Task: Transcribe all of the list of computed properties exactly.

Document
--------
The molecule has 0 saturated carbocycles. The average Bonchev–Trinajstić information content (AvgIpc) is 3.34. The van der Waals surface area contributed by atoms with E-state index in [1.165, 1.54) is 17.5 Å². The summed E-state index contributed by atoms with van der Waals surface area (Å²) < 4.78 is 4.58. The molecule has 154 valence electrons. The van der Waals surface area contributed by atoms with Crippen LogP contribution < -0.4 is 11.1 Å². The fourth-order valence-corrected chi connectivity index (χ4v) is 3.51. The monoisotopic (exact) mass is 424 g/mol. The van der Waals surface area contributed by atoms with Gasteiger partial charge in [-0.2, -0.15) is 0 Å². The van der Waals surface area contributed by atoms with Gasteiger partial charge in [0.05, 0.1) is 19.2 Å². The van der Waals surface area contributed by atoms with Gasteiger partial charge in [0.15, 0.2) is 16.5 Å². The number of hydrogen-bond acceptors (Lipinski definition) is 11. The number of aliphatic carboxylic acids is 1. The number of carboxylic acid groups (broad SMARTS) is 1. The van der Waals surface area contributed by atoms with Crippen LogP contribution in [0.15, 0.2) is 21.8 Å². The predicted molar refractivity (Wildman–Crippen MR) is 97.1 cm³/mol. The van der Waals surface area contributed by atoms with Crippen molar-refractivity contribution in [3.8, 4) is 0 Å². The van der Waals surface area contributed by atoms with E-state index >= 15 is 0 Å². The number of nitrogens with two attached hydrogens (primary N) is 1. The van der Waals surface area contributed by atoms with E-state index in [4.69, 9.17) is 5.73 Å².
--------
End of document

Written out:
The molecule has 0 saturated carbocycles. The average Bonchev–Trinajstić information content (AvgIpc) is 3.34. The van der Waals surface area contributed by atoms with E-state index in [1.165, 1.54) is 17.5 Å². The summed E-state index contributed by atoms with van der Waals surface area (Å²) < 4.78 is 4.58. The molecule has 154 valence electrons. The van der Waals surface area contributed by atoms with Crippen LogP contribution < -0.4 is 11.1 Å². The fourth-order valence-corrected chi connectivity index (χ4v) is 3.51. The monoisotopic (exact) mass is 424 g/mol. The van der Waals surface area contributed by atoms with Gasteiger partial charge in [-0.2, -0.15) is 0 Å². The van der Waals surface area contributed by atoms with Gasteiger partial charge in [0.05, 0.1) is 19.2 Å². The van der Waals surface area contributed by atoms with Gasteiger partial charge in [0.15, 0.2) is 16.5 Å². The number of hydrogen-bond acceptors (Lipinski definition) is 11. The number of aliphatic carboxylic acids is 1. The number of carboxylic acid groups (broad SMARTS) is 1. The van der Waals surface area contributed by atoms with Crippen LogP contribution in [0.15, 0.2) is 21.8 Å². The predicted molar refractivity (Wildman–Crippen MR) is 97.1 cm³/mol. The van der Waals surface area contributed by atoms with Crippen molar-refractivity contribution in [3.8, 4) is 0 Å². The van der Waals surface area contributed by atoms with E-state index >= 15 is 0 Å². The number of nitrogens with two attached hydrogens (primary N) is 1. The van der Waals surface area contributed by atoms with E-state index in [4.69, 9.17) is 5.73 Å².